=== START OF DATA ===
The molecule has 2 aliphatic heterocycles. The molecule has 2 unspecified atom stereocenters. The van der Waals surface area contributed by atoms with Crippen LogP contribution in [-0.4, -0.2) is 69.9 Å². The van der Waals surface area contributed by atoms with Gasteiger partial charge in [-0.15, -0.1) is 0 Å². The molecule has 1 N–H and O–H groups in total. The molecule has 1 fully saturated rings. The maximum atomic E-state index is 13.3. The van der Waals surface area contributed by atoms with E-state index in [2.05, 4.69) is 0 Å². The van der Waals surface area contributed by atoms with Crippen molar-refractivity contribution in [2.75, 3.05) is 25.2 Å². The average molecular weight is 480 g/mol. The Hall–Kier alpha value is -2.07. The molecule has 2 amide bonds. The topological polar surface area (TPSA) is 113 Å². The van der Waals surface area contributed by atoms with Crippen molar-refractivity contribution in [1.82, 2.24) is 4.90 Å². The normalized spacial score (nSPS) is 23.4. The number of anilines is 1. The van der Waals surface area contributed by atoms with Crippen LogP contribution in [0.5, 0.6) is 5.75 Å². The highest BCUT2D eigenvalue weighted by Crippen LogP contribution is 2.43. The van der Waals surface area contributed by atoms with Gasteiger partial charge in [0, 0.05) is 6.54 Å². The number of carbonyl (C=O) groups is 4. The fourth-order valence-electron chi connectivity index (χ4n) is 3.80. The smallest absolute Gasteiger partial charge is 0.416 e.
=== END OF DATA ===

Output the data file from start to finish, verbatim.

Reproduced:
The molecule has 2 aliphatic heterocycles. The molecule has 2 unspecified atom stereocenters. The van der Waals surface area contributed by atoms with Crippen LogP contribution in [-0.4, -0.2) is 69.9 Å². The van der Waals surface area contributed by atoms with Gasteiger partial charge in [-0.15, -0.1) is 0 Å². The molecule has 1 N–H and O–H groups in total. The molecule has 1 fully saturated rings. The maximum atomic E-state index is 13.3. The van der Waals surface area contributed by atoms with E-state index in [2.05, 4.69) is 0 Å². The van der Waals surface area contributed by atoms with Crippen molar-refractivity contribution in [2.75, 3.05) is 25.2 Å². The average molecular weight is 480 g/mol. The Hall–Kier alpha value is -2.07. The molecule has 2 amide bonds. The topological polar surface area (TPSA) is 113 Å². The van der Waals surface area contributed by atoms with Crippen molar-refractivity contribution in [1.82, 2.24) is 4.90 Å². The normalized spacial score (nSPS) is 23.4. The number of anilines is 1. The van der Waals surface area contributed by atoms with Crippen LogP contribution in [0.5, 0.6) is 5.75 Å². The highest BCUT2D eigenvalue weighted by Crippen LogP contribution is 2.43. The van der Waals surface area contributed by atoms with Gasteiger partial charge in [0, 0.05) is 6.54 Å². The number of carbonyl (C=O) groups is 4. The fourth-order valence-electron chi connectivity index (χ4n) is 3.80. The smallest absolute Gasteiger partial charge is 0.416 e.